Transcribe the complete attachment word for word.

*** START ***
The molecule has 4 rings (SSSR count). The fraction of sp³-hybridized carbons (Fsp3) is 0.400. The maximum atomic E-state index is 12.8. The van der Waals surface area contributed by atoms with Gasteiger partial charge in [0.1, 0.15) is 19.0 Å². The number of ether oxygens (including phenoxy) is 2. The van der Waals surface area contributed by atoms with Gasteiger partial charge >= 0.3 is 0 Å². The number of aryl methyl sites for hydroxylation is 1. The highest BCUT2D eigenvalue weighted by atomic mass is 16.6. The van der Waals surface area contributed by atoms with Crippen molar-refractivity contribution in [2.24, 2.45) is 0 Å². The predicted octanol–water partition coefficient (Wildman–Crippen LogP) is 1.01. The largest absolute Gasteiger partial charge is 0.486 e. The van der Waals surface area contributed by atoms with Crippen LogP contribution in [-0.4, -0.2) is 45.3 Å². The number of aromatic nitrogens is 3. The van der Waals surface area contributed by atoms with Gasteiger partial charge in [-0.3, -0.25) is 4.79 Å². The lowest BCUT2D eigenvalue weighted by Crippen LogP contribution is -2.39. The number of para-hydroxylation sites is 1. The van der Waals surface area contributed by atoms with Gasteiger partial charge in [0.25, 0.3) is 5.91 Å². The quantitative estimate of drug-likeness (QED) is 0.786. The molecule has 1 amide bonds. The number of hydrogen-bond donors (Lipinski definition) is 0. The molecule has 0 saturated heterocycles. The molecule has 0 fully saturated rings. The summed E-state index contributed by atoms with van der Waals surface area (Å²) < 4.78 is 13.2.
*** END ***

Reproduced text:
The molecule has 4 rings (SSSR count). The fraction of sp³-hybridized carbons (Fsp3) is 0.400. The maximum atomic E-state index is 12.8. The van der Waals surface area contributed by atoms with Gasteiger partial charge in [0.1, 0.15) is 19.0 Å². The number of ether oxygens (including phenoxy) is 2. The van der Waals surface area contributed by atoms with Gasteiger partial charge >= 0.3 is 0 Å². The number of aryl methyl sites for hydroxylation is 1. The highest BCUT2D eigenvalue weighted by atomic mass is 16.6. The van der Waals surface area contributed by atoms with Crippen molar-refractivity contribution in [2.24, 2.45) is 0 Å². The predicted octanol–water partition coefficient (Wildman–Crippen LogP) is 1.01. The largest absolute Gasteiger partial charge is 0.486 e. The van der Waals surface area contributed by atoms with Crippen LogP contribution in [-0.4, -0.2) is 45.3 Å². The number of aromatic nitrogens is 3. The van der Waals surface area contributed by atoms with Gasteiger partial charge in [-0.3, -0.25) is 4.79 Å². The lowest BCUT2D eigenvalue weighted by Crippen LogP contribution is -2.39. The number of para-hydroxylation sites is 1. The van der Waals surface area contributed by atoms with Gasteiger partial charge in [0.25, 0.3) is 5.91 Å². The quantitative estimate of drug-likeness (QED) is 0.786. The molecule has 1 amide bonds. The number of hydrogen-bond donors (Lipinski definition) is 0. The molecule has 0 saturated heterocycles. The molecule has 0 fully saturated rings. The summed E-state index contributed by atoms with van der Waals surface area (Å²) < 4.78 is 13.2.